Twenty years after Atlanta welcomed athletes, families, fans and media from more than 160 countries to town for the 1996 Centennial Olympic Games, Mayor Kasim Reed’s staff is working to make Atlanta a Welcoming City for its immigrants and refugees.
Atlanta joins 21 other U.S. cities in “Building a Nation of Neighbors,” the Welcoming America goal, in this new initiative. The work of Welcoming Atlanta is guided by 20 stakeholder-selected recommendations centered on the themes of community engagement, economic power and public safety.
“These are the foundations everyone needs to live and thrive. We all need to be safe in our home and work and have access to wages that allow all to live with dignity and grow. And everyone needs to belong to a community,” says BSW alumna Maria Azuri. She joined the City of Atlanta as the initiative’s director of programming in January.
“At Welcoming Atlanta, we contribute to the area of belonging, the need to be integrated into the community,” she says. “So how do we turn our recommendations into actions? How do we look at creating more economically viable opportunities for all Atlantans, including immigrants and refugees?”
“Belonging” is a central theme in Azuri’s life. Her family emigrated from Mendoza, Argentina, when she was a child.
“I watched my mom, who left Argentina at 35 as a nurse, stripped of her identity and her world. Community and belonging—what we leave behind when we emigrate, what we gain when we get here—these themes intersect with the reality of being an immigrant. In many ways, over and over, you’re constantly reminded that you are ‘the other.’”
Her family immigrated to a neighborhood in Sarasota. As she grew, the healthy functioning of this community of neighbors helped her appreciate the role and value of community engagement, she says.
“It made so much sense to me that the community, for everyone’s well-being, must have common truths and institutions for everybody to collectively function.”
Welcoming Atlanta’s initial program, under her guidance, is expanding access to English-language learning opportunities.
“Employers are approaching us, describing their employees’ incredible work ethic and asking how they can do this training,” she says. “We also want to educate immigrants who work in the city on the home ownership incentives provided through Invest Atlanta and other organizations and agencies. We’d like them to live here as well as work here.”
Her work focuses on the new tools and best practices that will successfully deliver this instruction.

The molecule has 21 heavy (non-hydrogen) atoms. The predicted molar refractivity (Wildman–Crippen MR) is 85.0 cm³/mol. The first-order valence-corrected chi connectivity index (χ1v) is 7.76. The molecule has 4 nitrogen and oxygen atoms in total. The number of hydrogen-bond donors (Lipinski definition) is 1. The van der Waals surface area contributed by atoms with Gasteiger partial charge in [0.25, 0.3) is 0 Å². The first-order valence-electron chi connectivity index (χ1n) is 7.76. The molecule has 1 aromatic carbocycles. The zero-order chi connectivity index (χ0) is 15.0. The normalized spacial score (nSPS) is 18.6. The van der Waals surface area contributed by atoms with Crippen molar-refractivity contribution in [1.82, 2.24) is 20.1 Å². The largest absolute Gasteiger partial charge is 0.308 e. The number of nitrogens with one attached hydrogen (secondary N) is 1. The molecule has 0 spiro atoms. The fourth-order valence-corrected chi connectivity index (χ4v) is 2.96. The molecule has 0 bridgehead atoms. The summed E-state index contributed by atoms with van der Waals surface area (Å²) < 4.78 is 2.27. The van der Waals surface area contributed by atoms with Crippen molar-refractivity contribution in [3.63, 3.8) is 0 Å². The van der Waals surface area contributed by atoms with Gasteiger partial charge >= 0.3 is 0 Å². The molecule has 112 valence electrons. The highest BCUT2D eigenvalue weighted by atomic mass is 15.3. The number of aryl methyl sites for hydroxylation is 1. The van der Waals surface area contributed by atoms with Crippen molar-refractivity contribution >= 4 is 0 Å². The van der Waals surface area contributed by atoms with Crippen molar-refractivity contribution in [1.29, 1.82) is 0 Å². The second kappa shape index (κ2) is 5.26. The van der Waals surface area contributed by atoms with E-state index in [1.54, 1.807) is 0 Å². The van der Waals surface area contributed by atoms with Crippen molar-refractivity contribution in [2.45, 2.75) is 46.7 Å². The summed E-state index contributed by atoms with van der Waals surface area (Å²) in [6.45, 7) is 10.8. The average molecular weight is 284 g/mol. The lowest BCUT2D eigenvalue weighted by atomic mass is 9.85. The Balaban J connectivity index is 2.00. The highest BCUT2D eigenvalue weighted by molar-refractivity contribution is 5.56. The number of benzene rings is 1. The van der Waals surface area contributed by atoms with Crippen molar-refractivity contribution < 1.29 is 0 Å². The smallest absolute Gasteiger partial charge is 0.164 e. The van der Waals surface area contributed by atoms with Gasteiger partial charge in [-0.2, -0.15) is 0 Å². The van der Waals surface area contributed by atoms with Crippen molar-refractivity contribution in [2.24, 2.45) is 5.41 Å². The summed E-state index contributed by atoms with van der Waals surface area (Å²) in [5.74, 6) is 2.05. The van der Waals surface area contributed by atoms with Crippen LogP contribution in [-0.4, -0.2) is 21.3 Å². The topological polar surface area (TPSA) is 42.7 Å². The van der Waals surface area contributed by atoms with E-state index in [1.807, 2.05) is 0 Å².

“For example, instead of making the heads of household come to a school or community center to learn, we are bringing innovations in instructional technology and curriculum design to worksites, blending them with social learning models. I am identifying partners who have created curriculums we can put on tablets and provide to employees at a restaurant, private business or plant.”
Immigrants and refugees generate a significant amount entrepreneurial activity, Azuri notes. Welcoming Atlanta’s language instruction will help promote awareness of the variety of small business incentives available from agencies like Invest Atlanta.
“These business creation incentives are available to all, but immigrants and refugees often travel on public transportation, which gives them less time to learn about them.”
Azuri says that as immigrant and social worker, she takes her job very seriously.
“My job is super cool. I get to bring creative innovation and economic development into our community, and I create programming that, in a way, is relevant to all Atlantans.”
She earned her B.S.W. in Social Work in 2003 at Georgia State University, where she learned the value of mentoring.
“I was mentored by every professor still in the School of Social Work,” she says. “(Professor) Elizabeth Beck said to me, ‘the best compliment I can give you is that I’d love to see you have your Ph.D. and one day be my coworker.’ I knew I loved school and saw myself having a great job, but never knew I had what it took to get a PhD. Her comment shaped me.”
Faculty members Peter Lyons helped her understand schools of social work “should and could have a great impact on children, their families and their communities,” and Mindy Wertheimer encouraged her to apply to Columbia for a graduate degree. While there, she focused on advanced generalist practice, program development and evaluation.
“I thought I wanted to be able to create programs that will help meet the needs of special population groups and beyond, that help them flourish,” she says, “and now, here I am.”
Azuri finished Summa Cum Laude, one of eight Latinos to graduate at Columbia in 2004.
“I’m constantly reminded that it was the support of my instructors that gave me the self-confidence to accomplish that, and I tell them all the time.”
Through Azuri’ s career—addressing teen risk behavior, improving reproductive health for Latinas and women of color, teaching social work at the Andrew Young School, and now, as a leading force in the city’s initiative to build a better community for Atlanta’s immigrants and refugees—she is led by the tenets of social work practice.
“We cannot build a community by focusing on its deficits. We build communities by focusing on their strengths,” she says. “That’s what differentiates the Andrew Young School’s social work practice and education.”